16. Coturnix says:

    More I think about it, more I feel that the way to go for strange places and field work is audio – just dictating your thoughts. Then, depending on the place, sending those files somewhere, somehow, so they end up online immediately or with a delay. Perhaps with a help from someone who is sitting in an office in the industrial world.
    Photos, of course, are important for conveying the excitement of strange places as well. But long written blog posts may have to wait until return home.

  17. Kevin Zelnio says:

    You can make a nice story with just the audio and overlaying photos over it to make a video or storyboard. Low quality audio files can be fairly small and easier to transfer. You could also set an answering machine or voicemail box to record into. Later you can download it via the phone’s headphone jack into the computer (i.e. play it back and record in real time), edit, add photos from the day and you have yourself a nice simple podcast.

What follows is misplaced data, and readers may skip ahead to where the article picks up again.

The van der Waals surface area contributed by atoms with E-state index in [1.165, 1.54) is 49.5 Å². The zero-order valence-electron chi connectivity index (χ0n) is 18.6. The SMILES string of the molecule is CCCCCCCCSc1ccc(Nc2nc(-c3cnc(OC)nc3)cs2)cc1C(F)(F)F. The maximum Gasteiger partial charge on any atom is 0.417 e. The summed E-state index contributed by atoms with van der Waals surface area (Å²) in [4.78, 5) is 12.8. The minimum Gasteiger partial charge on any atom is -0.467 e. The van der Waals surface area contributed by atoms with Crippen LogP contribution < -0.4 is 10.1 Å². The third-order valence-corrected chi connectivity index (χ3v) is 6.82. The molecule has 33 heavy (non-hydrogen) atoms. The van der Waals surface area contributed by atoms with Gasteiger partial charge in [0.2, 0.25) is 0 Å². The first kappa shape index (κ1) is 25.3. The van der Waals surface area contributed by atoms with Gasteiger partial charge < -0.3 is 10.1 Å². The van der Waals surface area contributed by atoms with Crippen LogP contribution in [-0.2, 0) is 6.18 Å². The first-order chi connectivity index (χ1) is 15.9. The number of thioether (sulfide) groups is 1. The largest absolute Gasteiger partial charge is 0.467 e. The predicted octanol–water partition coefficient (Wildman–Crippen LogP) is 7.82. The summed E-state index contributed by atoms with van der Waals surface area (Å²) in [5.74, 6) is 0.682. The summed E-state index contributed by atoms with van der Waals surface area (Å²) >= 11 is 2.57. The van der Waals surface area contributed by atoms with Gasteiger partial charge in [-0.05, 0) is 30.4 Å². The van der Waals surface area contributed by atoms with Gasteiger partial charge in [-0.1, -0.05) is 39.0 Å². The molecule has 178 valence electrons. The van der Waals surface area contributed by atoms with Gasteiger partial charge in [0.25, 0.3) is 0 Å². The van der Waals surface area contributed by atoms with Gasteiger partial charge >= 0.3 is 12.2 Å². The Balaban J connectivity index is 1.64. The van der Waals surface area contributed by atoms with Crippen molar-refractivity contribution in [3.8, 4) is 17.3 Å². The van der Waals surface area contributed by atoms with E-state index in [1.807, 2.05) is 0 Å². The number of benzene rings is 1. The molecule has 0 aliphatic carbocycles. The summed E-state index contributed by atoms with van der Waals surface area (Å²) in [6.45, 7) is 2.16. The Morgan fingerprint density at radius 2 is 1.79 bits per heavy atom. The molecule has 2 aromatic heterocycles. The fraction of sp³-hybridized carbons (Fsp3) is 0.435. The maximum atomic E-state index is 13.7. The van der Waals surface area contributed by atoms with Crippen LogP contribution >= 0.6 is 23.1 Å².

18. Eric says:

    I have a service with voicemailbox that email’s an mp3 of the message to an email I specify… just route that to your wordpress/MT/blogger posting address. As long at you are equipped with a phone/phone service.

  19. Karen James says:

    Complete with shaken chairs, attacks from cuddly angler fish, and… sea shanties. I haven’t been on many submarines, but I somehow think that last one is unrealistic.
    Clearly you haven’t been on a submarine with Kevin.
    Thanks for posting your live-blog of the session (gold star!) and starting this really useful thread. I’m delighted to see our session continuing in the blogosphere like this.